Still, I constantly hear from those who want to be fiction writers that they have no interest in learning the craft. This is akin to a carpenter refusing to learn about wood types and structural integrity, preferring to rely on intuition and gut instinct alone. That “carpenter” may be able to cut and hammer some boards together, but will produce something of value only by chance. So it is with would-be writers who refuse to learn about the process of writing.
Part of the problem is that since we all learn to read, spell, and string sentences together in school (well, some of us do, anyway), most people think that the only other thing a writer needs is the ability to come up with a good story idea. Stringing sentences together in sequence to tell a story (The alliteration here is unintentional--honest.) is not enough, though. The best story idea will fail to engage readers if told poorly, which is to say, without craft.
Let's try another analogy.
As a martial artist of more years than I care to admit (because it reminds me of how close I am to my AARP card), I've been on both the student end and the teacher end, and time and again I am reminded that among the first things a new student usually needs to learn are how to stand, breathe, and make a fist.
Oh, sure, untrained people can do those things after a fashion; they can keep from falling over, avoid suffocation, and hold a spoon. They might even be able to throw a basic punch or kick, or win a fight against someone without much training. But that doesn't make them martial artists. Martial artists learn stances and ways of breathing which help maximize balance, enhance offensive or defensive capabilities, focus physical and mental energy, land (and take) harder blows, move more quickly, avoid tiring easily, and so on, and a proper fist, with proper conditioning, can smash through wood or bone without itself breaking. Big difference there.
In addition, a student of the martial arts learns myriad techniques and combinations thereof, from the simple to the complex. If serious, he or she practices until those techniques are perfect in form and become reflexes, and along the way will develop his or her own unique set of favored techniques for different sets of circumstances. Far from being limited, the serious martial artist finds his or her options and style enhanced by a plethora of choices. A good teacher will expect students to develop their own unique fighting style. Those who study several different arts find their options expanded even more.
It's like that with writing. The more you learn, the more choices you have for filling out, extending, and expanding your own personal style. You'll find your own favorite techniques, be better able to identify when you're falling into a habitual trap, and how to get out of that trap.
But until you have studied the craft, even if all your study is autodidactic, you will have no style of your own of any worth unless you are a prodigy of writing in much the same way that Mozart was a prodigy of music, and even then, your writing will be improved by study. Even Mozart had to study to learn the finer points of his craft (and I doubt anyone would accuse him of writing formula music). Learning the craft gives you the tools and techniques with which to express your own ideas in your manner of choosing, and in an effective manner. In the same way that a martial artist learns to make every movement count, the student of writing learns to make every word count.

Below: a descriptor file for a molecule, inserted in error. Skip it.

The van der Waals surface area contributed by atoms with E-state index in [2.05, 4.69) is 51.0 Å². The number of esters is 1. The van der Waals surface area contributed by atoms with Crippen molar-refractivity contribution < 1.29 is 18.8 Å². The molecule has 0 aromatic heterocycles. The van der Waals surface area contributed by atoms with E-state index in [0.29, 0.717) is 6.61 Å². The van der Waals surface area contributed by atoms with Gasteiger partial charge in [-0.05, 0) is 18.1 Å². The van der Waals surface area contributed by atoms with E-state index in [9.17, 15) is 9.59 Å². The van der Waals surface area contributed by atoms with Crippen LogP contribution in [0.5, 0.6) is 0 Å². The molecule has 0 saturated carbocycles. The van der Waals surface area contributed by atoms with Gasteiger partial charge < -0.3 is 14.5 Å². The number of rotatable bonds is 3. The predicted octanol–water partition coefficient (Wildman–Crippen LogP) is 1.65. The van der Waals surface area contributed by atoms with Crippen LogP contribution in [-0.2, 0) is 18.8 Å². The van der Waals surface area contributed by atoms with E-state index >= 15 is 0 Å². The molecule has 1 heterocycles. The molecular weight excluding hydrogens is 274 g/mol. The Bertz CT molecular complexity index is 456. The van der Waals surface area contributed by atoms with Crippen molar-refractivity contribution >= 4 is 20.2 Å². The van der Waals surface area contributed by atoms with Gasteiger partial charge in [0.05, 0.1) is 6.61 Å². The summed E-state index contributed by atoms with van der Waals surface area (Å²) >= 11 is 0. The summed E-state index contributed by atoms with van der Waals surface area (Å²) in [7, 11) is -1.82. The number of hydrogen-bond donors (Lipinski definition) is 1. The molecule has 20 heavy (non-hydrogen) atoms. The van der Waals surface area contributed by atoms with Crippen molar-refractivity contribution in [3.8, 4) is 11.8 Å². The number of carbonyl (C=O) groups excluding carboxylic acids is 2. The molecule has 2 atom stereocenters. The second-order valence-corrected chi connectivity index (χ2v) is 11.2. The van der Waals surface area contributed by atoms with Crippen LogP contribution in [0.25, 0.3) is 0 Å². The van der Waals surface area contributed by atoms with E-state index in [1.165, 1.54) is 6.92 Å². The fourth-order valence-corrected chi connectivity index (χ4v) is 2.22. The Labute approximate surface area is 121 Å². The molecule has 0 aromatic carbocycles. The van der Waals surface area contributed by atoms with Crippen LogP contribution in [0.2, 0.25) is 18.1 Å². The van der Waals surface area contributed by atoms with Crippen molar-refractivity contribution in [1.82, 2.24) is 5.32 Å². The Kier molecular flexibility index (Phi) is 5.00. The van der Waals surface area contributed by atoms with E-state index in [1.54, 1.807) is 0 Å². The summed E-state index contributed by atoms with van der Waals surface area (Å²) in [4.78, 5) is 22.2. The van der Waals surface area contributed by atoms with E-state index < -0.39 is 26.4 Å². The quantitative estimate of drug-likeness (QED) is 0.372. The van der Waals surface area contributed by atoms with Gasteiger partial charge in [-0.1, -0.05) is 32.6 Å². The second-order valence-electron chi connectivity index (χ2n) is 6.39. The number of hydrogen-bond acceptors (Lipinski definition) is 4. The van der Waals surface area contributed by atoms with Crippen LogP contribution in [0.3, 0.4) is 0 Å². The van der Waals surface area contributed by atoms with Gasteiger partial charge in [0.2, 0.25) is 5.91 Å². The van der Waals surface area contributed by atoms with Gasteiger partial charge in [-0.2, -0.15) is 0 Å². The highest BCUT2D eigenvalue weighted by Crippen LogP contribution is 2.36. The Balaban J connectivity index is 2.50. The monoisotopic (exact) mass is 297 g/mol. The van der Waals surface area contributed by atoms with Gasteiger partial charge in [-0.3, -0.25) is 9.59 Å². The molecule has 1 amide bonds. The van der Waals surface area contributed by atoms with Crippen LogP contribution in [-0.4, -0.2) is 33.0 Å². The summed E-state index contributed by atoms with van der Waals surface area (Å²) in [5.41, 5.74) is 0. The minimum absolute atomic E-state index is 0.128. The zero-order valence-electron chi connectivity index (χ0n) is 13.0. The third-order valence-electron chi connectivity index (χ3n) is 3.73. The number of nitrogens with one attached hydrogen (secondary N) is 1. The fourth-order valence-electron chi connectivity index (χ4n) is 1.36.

There is not enough room here for a detailed explanation of all the tools in a writer’s toolbox, but there is perhaps enough room to paint one of the most important lessons in large strokes.
The first thing one needs to understand is that all fiction consists of the judicious selection and revelation of “significant detail” (thanks to Janet Burroway for that term), and in finding the most effective method with which to give those details to the reader to achieve the desired effect. Learning the craft of writing does not dictate which details are counted as significant in any given work, nor how to present those details. Rather, it (hopefully) provides one with the skills to judge those things in light of the desired end result and choose from a variety of options. Just as a serious painter learns what combinations of materials, brushes, strokes, and pigments he or she can use to achieve different effects and guide the viewers’ eyes through the painting, a serious writer must learn how various writing techniques can achieve the desired effects and guide the reader through the story.
What constitutes significant detail varies from story to story, from desired effect to desired effect, and from character to character. Is the feel of that glass in your character's hand significant? Maybe. Are you using it to show us something? Is it there to provide a pause, for pacing? Does it serve a purpose, even if only to break up the monotony of a dialogue-heavy scene or serve as a sensation-memory prompt? That's not to say you must know the purpose of everything you put into a story, because you can't. You won't. None of us do. Some things simply feel right in the moment, and it's only later, looking back, that you'll understand why. Sometimes it will take someone else mentioning it to you before you realize that yes, that's how it fit. That's why it had to be there. At the very least, though, even if you're not sure whether it helps the story, make sure it isn't getting in the way.